What Prevents the Philippines from Undertaking Tax Reform? A Story of the Unravelling State
Alonso i Terme, Rosa Maria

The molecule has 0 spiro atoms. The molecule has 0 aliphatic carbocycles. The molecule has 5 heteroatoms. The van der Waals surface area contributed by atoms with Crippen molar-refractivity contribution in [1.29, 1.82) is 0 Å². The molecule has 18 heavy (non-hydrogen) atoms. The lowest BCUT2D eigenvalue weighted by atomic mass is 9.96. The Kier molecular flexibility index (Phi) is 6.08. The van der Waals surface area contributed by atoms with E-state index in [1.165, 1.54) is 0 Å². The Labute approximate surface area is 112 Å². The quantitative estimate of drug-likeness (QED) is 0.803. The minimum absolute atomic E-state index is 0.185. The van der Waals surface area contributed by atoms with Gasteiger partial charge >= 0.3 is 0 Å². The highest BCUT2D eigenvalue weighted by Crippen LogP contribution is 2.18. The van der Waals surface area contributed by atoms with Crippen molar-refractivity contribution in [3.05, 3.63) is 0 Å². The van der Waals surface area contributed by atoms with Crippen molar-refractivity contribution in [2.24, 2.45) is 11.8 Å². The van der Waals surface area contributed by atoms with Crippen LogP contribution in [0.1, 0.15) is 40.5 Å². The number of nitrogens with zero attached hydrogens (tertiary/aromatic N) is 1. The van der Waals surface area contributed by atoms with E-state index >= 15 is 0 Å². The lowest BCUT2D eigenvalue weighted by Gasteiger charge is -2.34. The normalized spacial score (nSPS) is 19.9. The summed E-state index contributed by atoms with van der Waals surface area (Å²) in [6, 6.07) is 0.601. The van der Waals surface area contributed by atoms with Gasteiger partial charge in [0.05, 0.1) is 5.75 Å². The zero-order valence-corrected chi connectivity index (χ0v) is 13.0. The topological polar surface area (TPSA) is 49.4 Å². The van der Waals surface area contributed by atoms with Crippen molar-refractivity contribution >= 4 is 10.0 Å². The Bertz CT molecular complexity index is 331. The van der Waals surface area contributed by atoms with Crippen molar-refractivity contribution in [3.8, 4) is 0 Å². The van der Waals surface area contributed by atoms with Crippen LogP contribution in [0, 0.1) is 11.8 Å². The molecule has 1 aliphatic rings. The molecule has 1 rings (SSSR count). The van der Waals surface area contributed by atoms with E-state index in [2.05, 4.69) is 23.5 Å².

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One of the crucial areas of government policy responsible for the weak development performance of the Philippines is tax policy and administration. By 2011, the tax to GDP ratio had fallen to a meagre 12.3 per cent, 4.6 percentage points below the pre-1997 level and around 7 points below the regional average. The absence of tax reform reflects a set of inter-related factors. First, long periods of political and economic stability have meant that crises have not provided the opportunity for reform that they allowed, for instance, in Latin America. Second, the highest level of income inequality in East Asia has resulted in state capture by the elite, which in turn perpetuates and increases income differences. Third, Filipinos exhibit a marked preference for the state to deliver private over public goods as a modern and legal version of patronage. Fourth, the middle classes, on whose shoulders the tax burden largely falls, aware of the state’s inability to tax the wealthy and the relatively poor quality of public services, opt out of state services and provide privately for education, health and even security. Fifth, the disempowerment of the poor keeps them quiescent, not putting pressure on the state to cater to their needs. Promising avenues for change include: a) academia and development partners to take a more active role in analysing and disseminating the reasons for the poor performance of the Philippine economy; b) stronger leadership by churches in encouraging integrity and pro-poor attitudes, behaviour, institutions and policies; and c) a coalition of all interested stakeholders for a more developmental, clean and pro-poor government, including committed civil servants and politicians, civil society organisations, academia, media, church groups and private sector representatives.